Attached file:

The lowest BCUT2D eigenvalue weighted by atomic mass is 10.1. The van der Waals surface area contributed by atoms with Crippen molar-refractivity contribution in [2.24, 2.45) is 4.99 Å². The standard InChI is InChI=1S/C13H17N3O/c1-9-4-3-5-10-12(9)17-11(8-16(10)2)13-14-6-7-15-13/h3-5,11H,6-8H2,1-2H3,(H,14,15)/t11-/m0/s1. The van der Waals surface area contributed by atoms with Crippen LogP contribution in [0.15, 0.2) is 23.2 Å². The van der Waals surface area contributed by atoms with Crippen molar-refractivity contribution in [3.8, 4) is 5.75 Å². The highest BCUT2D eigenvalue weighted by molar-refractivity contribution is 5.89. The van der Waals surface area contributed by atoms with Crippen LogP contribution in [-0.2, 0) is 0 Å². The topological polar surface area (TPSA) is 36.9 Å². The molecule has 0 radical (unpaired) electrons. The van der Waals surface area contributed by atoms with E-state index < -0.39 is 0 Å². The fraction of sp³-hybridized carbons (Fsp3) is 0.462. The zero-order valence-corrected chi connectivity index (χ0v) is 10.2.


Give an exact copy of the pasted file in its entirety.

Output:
The lowest BCUT2D eigenvalue weighted by atomic mass is 10.1. The van der Waals surface area contributed by atoms with Crippen molar-refractivity contribution in [2.24, 2.45) is 4.99 Å². The standard InChI is InChI=1S/C13H17N3O/c1-9-4-3-5-10-12(9)17-11(8-16(10)2)13-14-6-7-15-13/h3-5,11H,6-8H2,1-2H3,(H,14,15)/t11-/m0/s1. The van der Waals surface area contributed by atoms with Crippen LogP contribution in [0.15, 0.2) is 23.2 Å². The van der Waals surface area contributed by atoms with Crippen molar-refractivity contribution in [3.8, 4) is 5.75 Å². The highest BCUT2D eigenvalue weighted by molar-refractivity contribution is 5.89. The van der Waals surface area contributed by atoms with Crippen LogP contribution in [-0.2, 0) is 0 Å². The topological polar surface area (TPSA) is 36.9 Å². The molecule has 0 radical (unpaired) electrons. The van der Waals surface area contributed by atoms with E-state index < -0.39 is 0 Å². The fraction of sp³-hybridized carbons (Fsp3) is 0.462. The zero-order valence-corrected chi connectivity index (χ0v) is 10.2.